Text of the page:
Atty. NESCITO C. HILARIO and MA. MERIEM A. URSUA, complainants, v. Hon. JULIAN C. OCAMPO III, in His Capacity as the Executive Judge of the Municipal Trial Court (MTC) of Naga City and as Presiding Judge of the MTC of Naga City, Branch I, respondent.
Noncompliace with the procedure prescribed by the Supreme Court for the raffling of cases is an administrative offense. Failure to abide by these rules diminishes respect for the rule of law.
The factual antecedents of the case are summarized by the Office of the Court Administrator (OCA) in its June 26, 2000 Memorandum2 as follows:
"1) A SWORN COMPLAINT with attachments dated August 14, 1998 [filed] by complainants Atty. Nescito C. Hilario and Ma. Meriem A. Ursua charg[es] respondent Judge Julian C. Ocampo III, MTC, Branch I, Naga City with grave abuse of authority, bias and partiality relative to Criminal Case Nos. 78500-78512 entitled 'People of the Philippines vs. Meriem A. Ursua' for Violation of Batas Pambansa Bilang 22 (Bouncing Checks Act).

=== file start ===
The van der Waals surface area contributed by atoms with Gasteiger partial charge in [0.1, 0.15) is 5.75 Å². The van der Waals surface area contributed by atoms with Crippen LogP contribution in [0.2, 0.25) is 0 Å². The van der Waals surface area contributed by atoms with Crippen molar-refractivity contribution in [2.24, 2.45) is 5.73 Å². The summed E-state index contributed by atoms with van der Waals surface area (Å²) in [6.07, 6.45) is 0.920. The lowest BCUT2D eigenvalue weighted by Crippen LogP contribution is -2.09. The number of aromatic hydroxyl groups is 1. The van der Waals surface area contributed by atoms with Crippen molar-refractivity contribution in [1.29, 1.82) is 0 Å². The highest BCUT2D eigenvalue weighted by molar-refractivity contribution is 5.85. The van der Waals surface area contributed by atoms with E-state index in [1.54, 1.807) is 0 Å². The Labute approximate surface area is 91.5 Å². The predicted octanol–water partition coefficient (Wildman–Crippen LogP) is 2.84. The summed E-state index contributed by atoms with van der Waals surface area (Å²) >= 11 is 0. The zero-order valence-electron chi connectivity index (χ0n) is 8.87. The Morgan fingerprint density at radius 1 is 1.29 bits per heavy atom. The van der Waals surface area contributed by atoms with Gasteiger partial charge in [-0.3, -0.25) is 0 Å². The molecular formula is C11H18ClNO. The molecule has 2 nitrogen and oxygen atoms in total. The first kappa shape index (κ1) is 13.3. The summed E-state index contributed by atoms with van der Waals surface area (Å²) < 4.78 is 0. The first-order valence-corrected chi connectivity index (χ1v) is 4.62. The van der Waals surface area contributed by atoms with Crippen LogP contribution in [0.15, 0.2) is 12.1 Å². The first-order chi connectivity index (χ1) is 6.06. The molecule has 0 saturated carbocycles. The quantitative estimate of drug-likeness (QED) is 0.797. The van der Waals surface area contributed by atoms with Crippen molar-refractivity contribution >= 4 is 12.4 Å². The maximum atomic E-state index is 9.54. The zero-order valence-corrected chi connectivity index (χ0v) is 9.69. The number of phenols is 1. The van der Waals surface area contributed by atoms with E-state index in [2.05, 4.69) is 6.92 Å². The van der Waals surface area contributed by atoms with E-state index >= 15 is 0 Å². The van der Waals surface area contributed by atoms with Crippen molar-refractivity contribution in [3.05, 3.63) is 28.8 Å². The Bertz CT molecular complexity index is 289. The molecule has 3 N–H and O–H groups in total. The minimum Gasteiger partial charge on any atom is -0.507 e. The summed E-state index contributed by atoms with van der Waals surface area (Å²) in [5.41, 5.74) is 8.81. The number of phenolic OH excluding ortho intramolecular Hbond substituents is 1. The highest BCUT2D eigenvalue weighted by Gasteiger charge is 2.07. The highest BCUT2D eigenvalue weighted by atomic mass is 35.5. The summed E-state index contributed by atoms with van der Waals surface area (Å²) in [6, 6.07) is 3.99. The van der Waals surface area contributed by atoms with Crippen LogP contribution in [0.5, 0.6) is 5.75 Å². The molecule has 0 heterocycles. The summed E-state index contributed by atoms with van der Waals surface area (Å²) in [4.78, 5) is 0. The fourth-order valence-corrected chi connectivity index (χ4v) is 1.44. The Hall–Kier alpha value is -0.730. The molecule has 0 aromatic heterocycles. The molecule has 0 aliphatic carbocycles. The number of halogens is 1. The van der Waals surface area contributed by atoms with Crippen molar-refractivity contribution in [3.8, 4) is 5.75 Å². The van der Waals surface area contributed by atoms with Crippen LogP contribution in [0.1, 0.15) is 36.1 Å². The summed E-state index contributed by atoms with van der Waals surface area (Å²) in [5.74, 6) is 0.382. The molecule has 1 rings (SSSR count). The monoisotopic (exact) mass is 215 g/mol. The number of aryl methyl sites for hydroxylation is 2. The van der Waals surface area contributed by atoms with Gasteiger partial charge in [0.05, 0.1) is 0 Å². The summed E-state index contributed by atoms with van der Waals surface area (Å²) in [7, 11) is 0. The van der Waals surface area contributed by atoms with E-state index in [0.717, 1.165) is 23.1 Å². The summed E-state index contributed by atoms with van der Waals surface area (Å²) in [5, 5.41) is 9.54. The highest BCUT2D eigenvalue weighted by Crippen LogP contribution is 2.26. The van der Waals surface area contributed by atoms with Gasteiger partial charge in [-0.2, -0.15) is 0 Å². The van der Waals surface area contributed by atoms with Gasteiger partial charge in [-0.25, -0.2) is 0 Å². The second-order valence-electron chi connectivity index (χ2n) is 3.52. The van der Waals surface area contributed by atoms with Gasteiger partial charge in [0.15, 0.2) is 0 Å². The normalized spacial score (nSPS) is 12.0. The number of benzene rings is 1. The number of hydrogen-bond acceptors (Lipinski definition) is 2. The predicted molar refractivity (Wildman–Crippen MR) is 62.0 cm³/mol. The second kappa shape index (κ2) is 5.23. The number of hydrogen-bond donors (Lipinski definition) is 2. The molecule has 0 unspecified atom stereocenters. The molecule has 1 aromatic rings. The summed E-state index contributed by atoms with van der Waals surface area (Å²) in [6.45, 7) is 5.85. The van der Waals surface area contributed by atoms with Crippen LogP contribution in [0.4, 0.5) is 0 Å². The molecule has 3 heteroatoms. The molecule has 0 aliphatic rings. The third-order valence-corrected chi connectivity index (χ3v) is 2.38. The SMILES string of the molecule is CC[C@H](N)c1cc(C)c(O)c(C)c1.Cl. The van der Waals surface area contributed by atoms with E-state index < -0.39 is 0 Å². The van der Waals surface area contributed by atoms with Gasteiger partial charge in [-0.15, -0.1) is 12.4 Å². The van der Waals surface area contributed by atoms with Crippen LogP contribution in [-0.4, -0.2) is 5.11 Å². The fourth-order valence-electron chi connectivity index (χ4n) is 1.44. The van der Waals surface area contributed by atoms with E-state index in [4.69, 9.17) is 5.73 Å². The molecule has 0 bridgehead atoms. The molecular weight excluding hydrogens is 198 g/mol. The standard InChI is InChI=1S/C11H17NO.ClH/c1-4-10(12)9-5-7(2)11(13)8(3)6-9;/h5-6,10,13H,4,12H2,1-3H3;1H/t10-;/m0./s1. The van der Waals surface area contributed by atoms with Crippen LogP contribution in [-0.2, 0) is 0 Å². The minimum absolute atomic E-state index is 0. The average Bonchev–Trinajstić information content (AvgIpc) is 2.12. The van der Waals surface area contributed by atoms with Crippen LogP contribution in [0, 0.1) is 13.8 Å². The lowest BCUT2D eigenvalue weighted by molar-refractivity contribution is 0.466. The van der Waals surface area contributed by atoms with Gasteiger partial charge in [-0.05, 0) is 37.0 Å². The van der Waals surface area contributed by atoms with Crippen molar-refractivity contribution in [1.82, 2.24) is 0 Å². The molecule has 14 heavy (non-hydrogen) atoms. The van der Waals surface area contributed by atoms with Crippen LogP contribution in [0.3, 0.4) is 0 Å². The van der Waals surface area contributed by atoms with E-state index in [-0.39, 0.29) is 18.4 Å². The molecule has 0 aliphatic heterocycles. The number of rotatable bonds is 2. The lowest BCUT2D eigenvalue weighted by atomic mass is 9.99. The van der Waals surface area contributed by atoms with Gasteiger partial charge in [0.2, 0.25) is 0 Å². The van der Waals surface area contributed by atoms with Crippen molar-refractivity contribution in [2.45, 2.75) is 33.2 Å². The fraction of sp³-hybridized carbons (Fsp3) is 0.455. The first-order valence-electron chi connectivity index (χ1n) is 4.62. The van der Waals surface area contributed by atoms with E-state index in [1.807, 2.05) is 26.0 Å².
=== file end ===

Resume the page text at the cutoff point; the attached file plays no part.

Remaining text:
"Complainant Ursua is the accused in the aforementioned criminal case while complainant Atty. Hilario served as her counsel therein. According to complainants, the City Prosecutor of Naga City filed 13 separate Informations for Violation of B.P. Bilang 22 against complainant Ursua in the Office of the Clerk of Court, MTC where respondent Judge sits as Executive Judge. Complainant Ursua posted cash bail bonds in those 13 criminal cases. On August 19, 1997, respondent Judge allegedly raffled the said Informations, all of which landed on his sala, even without any Motion for Consolidation.